We've really becomed spoiled when we complain about our entertainment.

 

Well, some of us see movies as a little more then disposable entertainment, we actually got into this for the chance to create some art now and then... so it's not that we're spoiled, it's that we care. We do have to "love it" -- movies -- so I don't buy the argument that we should all just care a little less about the thing we chose to pursue as a lifelong career! Is it so unreasonable that people who make movies more a living should care more deeply for the subject than the average person? Should we only have an average person's passion for filmmaking?

 

Aren't we supposed to care more about our chosen field, just as a doctor cares more about medical issues than the average person or an architect cares more about architecture? Or are they just being spoiled too? Why would anyone put up with all the crap it takes to succeed in the film industry or to make a movie if they didn't love movies? There are easier things to do out there. Are you seriously advocating that we all should love movies a little less?

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I don't think you should go into a production and say nope, I won't do it. Flexibility leads to creativity.

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Well, some of us see movies as a little more then disposable entertainment, we actually got into this for the chance to create some art now and then... so it's not that we're spoiled, it's that we care. We do have to "love it" -- movies -- so I don't buy the argument that we should all just care a little less about the thing we chose to pursue as a lifelong career! Is it so unreasonable that people who make movies more a living should care more deeply for the subject than the average person? Should we only have an average person's passion for filmmaking?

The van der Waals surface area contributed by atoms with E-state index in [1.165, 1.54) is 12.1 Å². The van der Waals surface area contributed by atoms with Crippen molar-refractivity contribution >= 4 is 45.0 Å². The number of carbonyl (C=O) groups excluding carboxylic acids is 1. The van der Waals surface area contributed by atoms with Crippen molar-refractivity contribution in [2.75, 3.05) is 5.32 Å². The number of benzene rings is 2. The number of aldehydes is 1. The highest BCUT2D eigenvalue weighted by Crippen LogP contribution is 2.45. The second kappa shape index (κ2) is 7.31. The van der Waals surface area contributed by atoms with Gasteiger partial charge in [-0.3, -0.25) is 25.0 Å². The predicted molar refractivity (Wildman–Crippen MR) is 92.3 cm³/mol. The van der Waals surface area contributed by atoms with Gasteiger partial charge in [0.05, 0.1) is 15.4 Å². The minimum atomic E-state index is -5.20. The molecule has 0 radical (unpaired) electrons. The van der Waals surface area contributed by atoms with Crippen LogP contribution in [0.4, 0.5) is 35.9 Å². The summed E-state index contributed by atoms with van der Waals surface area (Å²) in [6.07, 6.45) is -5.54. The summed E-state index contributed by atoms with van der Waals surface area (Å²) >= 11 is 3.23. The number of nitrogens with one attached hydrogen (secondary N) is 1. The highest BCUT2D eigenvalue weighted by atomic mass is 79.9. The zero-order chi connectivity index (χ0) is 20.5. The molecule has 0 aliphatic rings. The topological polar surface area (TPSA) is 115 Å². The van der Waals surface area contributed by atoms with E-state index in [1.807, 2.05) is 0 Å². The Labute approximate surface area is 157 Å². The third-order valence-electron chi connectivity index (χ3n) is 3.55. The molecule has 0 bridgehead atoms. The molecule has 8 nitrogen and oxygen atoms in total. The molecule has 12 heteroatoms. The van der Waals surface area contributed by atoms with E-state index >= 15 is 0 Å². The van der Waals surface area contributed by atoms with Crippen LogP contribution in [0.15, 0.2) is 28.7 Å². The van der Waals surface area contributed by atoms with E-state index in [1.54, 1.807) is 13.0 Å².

Aren't we supposed to care more about our chosen field, just as a doctor cares more about medical issues than the average person or an architect cares more about architecture? Or are they just being spoiled too? Why would anyone put up with all the crap it takes to succeed in the film industry or to make a movie if they didn't love movies? There are easier things to do out there. Are you seriously advocating that we all should love movies a little less?

 

 

I agree. I would also add that many films clearly go beyond being "just entertainment". There have been so many films over the years that have changed the way people think, and bettered our society that it should be clear that cinema can be more than mere entertainment.

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I don't think you should go into a production and say nope, I won't do it. Flexibility leads to creativity.